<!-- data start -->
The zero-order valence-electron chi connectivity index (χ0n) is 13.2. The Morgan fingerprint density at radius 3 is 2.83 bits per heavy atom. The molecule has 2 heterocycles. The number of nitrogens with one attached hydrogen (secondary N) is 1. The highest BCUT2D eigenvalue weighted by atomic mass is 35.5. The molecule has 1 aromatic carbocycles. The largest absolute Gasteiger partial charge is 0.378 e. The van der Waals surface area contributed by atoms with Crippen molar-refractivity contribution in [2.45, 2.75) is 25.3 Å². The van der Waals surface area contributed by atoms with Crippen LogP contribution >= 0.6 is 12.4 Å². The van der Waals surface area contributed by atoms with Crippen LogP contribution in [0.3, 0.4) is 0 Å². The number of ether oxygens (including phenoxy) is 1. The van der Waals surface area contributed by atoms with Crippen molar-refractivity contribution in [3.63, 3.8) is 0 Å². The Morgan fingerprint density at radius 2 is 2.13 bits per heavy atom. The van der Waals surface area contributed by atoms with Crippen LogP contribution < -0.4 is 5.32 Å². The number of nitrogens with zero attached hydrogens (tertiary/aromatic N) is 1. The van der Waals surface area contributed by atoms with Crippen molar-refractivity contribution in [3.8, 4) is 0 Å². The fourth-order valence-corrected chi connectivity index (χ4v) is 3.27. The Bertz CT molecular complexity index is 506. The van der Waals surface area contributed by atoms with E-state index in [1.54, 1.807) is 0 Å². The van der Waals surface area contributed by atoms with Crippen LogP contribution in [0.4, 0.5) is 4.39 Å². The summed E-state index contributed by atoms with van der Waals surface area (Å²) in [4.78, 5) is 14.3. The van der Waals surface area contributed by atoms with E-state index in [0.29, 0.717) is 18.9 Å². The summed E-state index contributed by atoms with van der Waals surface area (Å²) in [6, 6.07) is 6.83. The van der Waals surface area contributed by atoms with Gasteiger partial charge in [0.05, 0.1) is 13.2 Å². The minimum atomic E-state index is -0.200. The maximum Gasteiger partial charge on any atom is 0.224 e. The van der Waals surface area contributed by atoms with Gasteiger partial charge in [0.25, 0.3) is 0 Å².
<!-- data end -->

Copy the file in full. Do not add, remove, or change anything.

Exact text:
The zero-order valence-electron chi connectivity index (χ0n) is 13.2. The Morgan fingerprint density at radius 3 is 2.83 bits per heavy atom. The molecule has 2 heterocycles. The number of nitrogens with one attached hydrogen (secondary N) is 1. The highest BCUT2D eigenvalue weighted by atomic mass is 35.5. The molecule has 1 aromatic carbocycles. The largest absolute Gasteiger partial charge is 0.378 e. The van der Waals surface area contributed by atoms with Crippen molar-refractivity contribution in [2.45, 2.75) is 25.3 Å². The van der Waals surface area contributed by atoms with Crippen LogP contribution >= 0.6 is 12.4 Å². The van der Waals surface area contributed by atoms with Crippen LogP contribution in [0.3, 0.4) is 0 Å². The number of ether oxygens (including phenoxy) is 1. The van der Waals surface area contributed by atoms with Crippen molar-refractivity contribution in [3.63, 3.8) is 0 Å². The Morgan fingerprint density at radius 2 is 2.13 bits per heavy atom. The van der Waals surface area contributed by atoms with Crippen LogP contribution < -0.4 is 5.32 Å². The number of nitrogens with zero attached hydrogens (tertiary/aromatic N) is 1. The van der Waals surface area contributed by atoms with Crippen molar-refractivity contribution in [3.8, 4) is 0 Å². The fourth-order valence-corrected chi connectivity index (χ4v) is 3.27. The Bertz CT molecular complexity index is 506. The van der Waals surface area contributed by atoms with E-state index in [1.54, 1.807) is 0 Å². The van der Waals surface area contributed by atoms with Crippen LogP contribution in [0.4, 0.5) is 4.39 Å². The summed E-state index contributed by atoms with van der Waals surface area (Å²) in [4.78, 5) is 14.3. The van der Waals surface area contributed by atoms with E-state index in [0.29, 0.717) is 18.9 Å². The summed E-state index contributed by atoms with van der Waals surface area (Å²) in [6, 6.07) is 6.83. The van der Waals surface area contributed by atoms with Gasteiger partial charge in [0.05, 0.1) is 13.2 Å². The minimum atomic E-state index is -0.200. The maximum Gasteiger partial charge on any atom is 0.224 e. The van der Waals surface area contributed by atoms with Gasteiger partial charge in [0.25, 0.3) is 0 Å².